Articles | Volume 6, issue 2
Original research article
18 Aug 2020
Original research article |  | 18 Aug 2020

Game theory interpretation of digital soil mapping convolutional neural networks

José Padarian, Alex B. McBratney, and Budiman Minasny

The use of complex models such as deep neural networks has yielded large improvements in predictive tasks in many fields including digital soil mapping. One of the concerns about using these models is that they are perceived as black boxes with low interpretability. In this paper we introduce the use of game theory, specifically Shapley additive explanations (SHAP) values, in order to interpret a digital soil mapping model. SHAP values represent the contribution of a covariate to the final model predictions. We applied this method to a multi-task convolutional neural network trained to predict soil organic carbon in Chile. The results show the contribution of each covariate to the model predictions in three different contexts: (a) at a local level, showing the contribution of the various covariates for a single prediction; (b) a global understanding of the covariate contribution; and (c) a spatial interpretation of their contributions. The latter constitutes a novel application of SHAP values and also the first detailed analysis of a model in a spatial context. The analysis of a SOC (soil organic carbon) model in Chile corroborated that the model is capturing sensible relationships between SOC and rainfall, temperature, elevation, slope, and topographic wetness index. The results agree with commonly reported relationships, highlighting environmental thresholds that coincide with significant areas within the study area. This contribution addresses the limitations of the current interpretation of models in digital soil mapping, especially in a spatial context. We believe that SHAP values are a valuable tool that should be included within the DSM (digital soil mapping) framework, since they address the important concerns regarding the interpretability of more complex models. The model interpretation is a crucial step that could lead to generating new knowledge to improve our understanding of soils.

1 Introduction

The use of statistical and machine learning (ML) methods to model the distribution of soil classes or properties with environmental factors is a core component of digital soil mapping (DSM). Since the processes driving pedogenesis are generally complex, there is a general trend in DSM studies to increase the complexity of the models. More advanced models such as tree-like models and neural networks tend to deal better with the complex non-linearities present in the data, usually outperforming more traditional methods such as generalised linear models (Lamichhane et al.2019; Padarian et al.2020). By increasing the complexity of the modelling framework, researchers are able to reduce the need to over-simplify the target process. With that in mind, we introduced the use of a multi-task convolutional neural network (Padarian et al.2019), which uses a window of pixels around a punctual soil observation as input instead of the single pixel intercepting its location, in order to better capture its spatial context. In addition, thanks to its multi-task design, the model is capable of predicting multiple soil properties simultaneously, taking into account the interaction between them. The introduction of these two novel features yielded an error decrease of around 30 % compared with a more conventional ML model (Cubist tree model).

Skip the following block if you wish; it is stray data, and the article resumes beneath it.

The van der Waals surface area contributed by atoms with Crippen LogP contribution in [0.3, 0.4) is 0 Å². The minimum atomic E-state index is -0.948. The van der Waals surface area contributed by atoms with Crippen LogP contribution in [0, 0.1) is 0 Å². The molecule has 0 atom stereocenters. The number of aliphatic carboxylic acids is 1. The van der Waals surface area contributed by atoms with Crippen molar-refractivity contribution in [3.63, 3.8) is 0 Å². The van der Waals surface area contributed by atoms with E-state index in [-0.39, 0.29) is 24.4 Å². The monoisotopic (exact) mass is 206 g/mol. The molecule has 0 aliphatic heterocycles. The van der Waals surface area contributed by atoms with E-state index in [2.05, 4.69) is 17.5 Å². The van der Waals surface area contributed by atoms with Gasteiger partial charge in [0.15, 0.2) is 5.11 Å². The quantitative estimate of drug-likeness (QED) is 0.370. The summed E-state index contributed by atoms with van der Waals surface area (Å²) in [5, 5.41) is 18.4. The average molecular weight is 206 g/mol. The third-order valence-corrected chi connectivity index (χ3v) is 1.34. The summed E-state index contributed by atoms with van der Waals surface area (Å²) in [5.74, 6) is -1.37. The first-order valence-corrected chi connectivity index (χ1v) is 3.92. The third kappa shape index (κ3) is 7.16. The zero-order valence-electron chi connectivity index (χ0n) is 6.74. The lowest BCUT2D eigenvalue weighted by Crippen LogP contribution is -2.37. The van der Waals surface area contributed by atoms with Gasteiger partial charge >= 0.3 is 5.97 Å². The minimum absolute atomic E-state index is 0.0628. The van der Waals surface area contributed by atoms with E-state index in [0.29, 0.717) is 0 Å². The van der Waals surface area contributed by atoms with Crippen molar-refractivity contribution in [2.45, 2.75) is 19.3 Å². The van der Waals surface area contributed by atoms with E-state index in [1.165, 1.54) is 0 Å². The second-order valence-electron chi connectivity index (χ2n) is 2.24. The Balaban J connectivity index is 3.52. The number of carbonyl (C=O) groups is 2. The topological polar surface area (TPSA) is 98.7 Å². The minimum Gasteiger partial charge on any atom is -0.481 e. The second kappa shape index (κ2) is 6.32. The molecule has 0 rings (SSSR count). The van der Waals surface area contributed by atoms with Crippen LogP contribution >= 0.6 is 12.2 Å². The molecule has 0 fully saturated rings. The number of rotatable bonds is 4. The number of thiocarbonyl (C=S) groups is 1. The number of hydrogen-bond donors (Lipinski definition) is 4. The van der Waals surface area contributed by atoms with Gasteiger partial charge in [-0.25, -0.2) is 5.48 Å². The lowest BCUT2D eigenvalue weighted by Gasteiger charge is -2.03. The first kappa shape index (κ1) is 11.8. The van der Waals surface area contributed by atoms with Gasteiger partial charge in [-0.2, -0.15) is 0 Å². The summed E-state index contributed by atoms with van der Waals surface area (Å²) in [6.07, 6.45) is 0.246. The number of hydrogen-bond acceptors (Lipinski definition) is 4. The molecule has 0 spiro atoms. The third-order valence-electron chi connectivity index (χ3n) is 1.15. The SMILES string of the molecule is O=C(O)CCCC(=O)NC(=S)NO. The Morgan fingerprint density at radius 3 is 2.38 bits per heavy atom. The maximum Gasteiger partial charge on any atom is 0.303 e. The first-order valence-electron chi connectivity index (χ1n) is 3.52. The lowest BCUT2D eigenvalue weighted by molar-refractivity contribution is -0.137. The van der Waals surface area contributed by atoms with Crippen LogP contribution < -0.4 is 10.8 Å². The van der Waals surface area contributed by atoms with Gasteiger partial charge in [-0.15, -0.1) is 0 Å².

Complex models such as deep convolutional neural networks (CNNs) have been demonstrated to excel in predictive tasks in many fields of science (Anwar et al.2018; Nash et al.2018; Shen2018; Webb2018), but they have raised concerns about their interpretability and potential biases, especially since these type of algorithms are starting to be applied to assist decision-making in domains with high human impact (Dressel and Farid2018). Some of these concerns could be tackled by the General Data Protection Regulation, introduced by the European Union in 2016, which includes policies that give users the “right to explanation” when an algorithmic decision that affects them has been made (Goodman and Flaxman2017). To address the interpretability issue, the ML community has responded by focussing part of its research on improving this aspect of ML models, and many advances have been made more recently (Doshi-Velez and Kim2017).

In this paper, we explore one approach, namely game theory, to interpret the CNN model for soil organic carbon (SOC) prediction in Chile reported in Padarian et al. (2019). Our main objective is to corroborate that the model is capturing sensible relationships between the target soil property and the covariates used to train the model. First, we give the rationale behind using game theory to explain a soil predictive model, and we explain the main measure used to perform this task. Second, we introduce the CNN model and the data used to train it. Then, we describe the different levels of interpretability that we explore, from local (i.e. for a particular observation) to global explanations. Finally, we present and discuss the results obtained, exploring the effect of the different predictors, their interactions, and the correspondence to known geographical patterns in the study area.

2 Game theory and SHAP (Shapley additive explanation) values